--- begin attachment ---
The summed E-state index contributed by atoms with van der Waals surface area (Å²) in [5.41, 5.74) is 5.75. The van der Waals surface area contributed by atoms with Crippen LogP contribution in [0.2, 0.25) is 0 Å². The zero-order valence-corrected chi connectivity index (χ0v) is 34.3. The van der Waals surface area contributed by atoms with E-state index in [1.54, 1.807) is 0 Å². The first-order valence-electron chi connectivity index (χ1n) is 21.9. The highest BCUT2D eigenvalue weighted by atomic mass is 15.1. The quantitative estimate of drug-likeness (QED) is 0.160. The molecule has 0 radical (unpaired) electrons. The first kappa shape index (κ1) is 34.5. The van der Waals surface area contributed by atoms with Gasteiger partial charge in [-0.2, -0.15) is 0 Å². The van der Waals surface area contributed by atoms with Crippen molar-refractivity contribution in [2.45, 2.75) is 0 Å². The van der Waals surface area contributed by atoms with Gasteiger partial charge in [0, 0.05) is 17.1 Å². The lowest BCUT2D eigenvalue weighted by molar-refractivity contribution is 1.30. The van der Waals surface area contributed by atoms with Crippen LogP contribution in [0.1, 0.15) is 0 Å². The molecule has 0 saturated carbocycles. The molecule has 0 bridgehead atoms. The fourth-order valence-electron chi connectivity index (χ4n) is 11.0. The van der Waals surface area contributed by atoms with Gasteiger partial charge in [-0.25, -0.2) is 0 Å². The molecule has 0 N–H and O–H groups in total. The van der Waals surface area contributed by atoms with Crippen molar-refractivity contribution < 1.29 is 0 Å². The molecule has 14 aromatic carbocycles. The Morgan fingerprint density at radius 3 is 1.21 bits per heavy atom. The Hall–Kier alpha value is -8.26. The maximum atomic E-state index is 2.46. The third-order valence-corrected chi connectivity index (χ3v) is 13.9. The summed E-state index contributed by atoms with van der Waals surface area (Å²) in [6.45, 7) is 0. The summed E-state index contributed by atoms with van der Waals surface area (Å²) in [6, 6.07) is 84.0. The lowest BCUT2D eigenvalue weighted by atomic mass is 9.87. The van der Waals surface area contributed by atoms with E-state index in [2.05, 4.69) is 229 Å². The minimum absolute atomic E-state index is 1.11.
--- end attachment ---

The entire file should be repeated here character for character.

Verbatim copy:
The summed E-state index contributed by atoms with van der Waals surface area (Å²) in [5.41, 5.74) is 5.75. The van der Waals surface area contributed by atoms with Crippen LogP contribution in [0.2, 0.25) is 0 Å². The zero-order valence-corrected chi connectivity index (χ0v) is 34.3. The van der Waals surface area contributed by atoms with E-state index in [1.54, 1.807) is 0 Å². The first-order valence-electron chi connectivity index (χ1n) is 21.9. The highest BCUT2D eigenvalue weighted by atomic mass is 15.1. The quantitative estimate of drug-likeness (QED) is 0.160. The molecule has 0 radical (unpaired) electrons. The first kappa shape index (κ1) is 34.5. The van der Waals surface area contributed by atoms with Gasteiger partial charge in [-0.2, -0.15) is 0 Å². The van der Waals surface area contributed by atoms with Crippen molar-refractivity contribution in [2.45, 2.75) is 0 Å². The van der Waals surface area contributed by atoms with Gasteiger partial charge in [0, 0.05) is 17.1 Å². The lowest BCUT2D eigenvalue weighted by molar-refractivity contribution is 1.30. The van der Waals surface area contributed by atoms with Crippen LogP contribution in [0.1, 0.15) is 0 Å². The molecule has 0 saturated carbocycles. The molecule has 0 bridgehead atoms. The fourth-order valence-electron chi connectivity index (χ4n) is 11.0. The van der Waals surface area contributed by atoms with Gasteiger partial charge in [-0.25, -0.2) is 0 Å². The molecule has 0 N–H and O–H groups in total. The van der Waals surface area contributed by atoms with Crippen molar-refractivity contribution < 1.29 is 0 Å². The molecule has 14 aromatic carbocycles. The Morgan fingerprint density at radius 3 is 1.21 bits per heavy atom. The Hall–Kier alpha value is -8.26. The maximum atomic E-state index is 2.46. The third-order valence-corrected chi connectivity index (χ3v) is 13.9. The summed E-state index contributed by atoms with van der Waals surface area (Å²) in [6.45, 7) is 0. The summed E-state index contributed by atoms with van der Waals surface area (Å²) in [6, 6.07) is 84.0. The lowest BCUT2D eigenvalue weighted by atomic mass is 9.87. The van der Waals surface area contributed by atoms with E-state index in [2.05, 4.69) is 229 Å². The minimum absolute atomic E-state index is 1.11.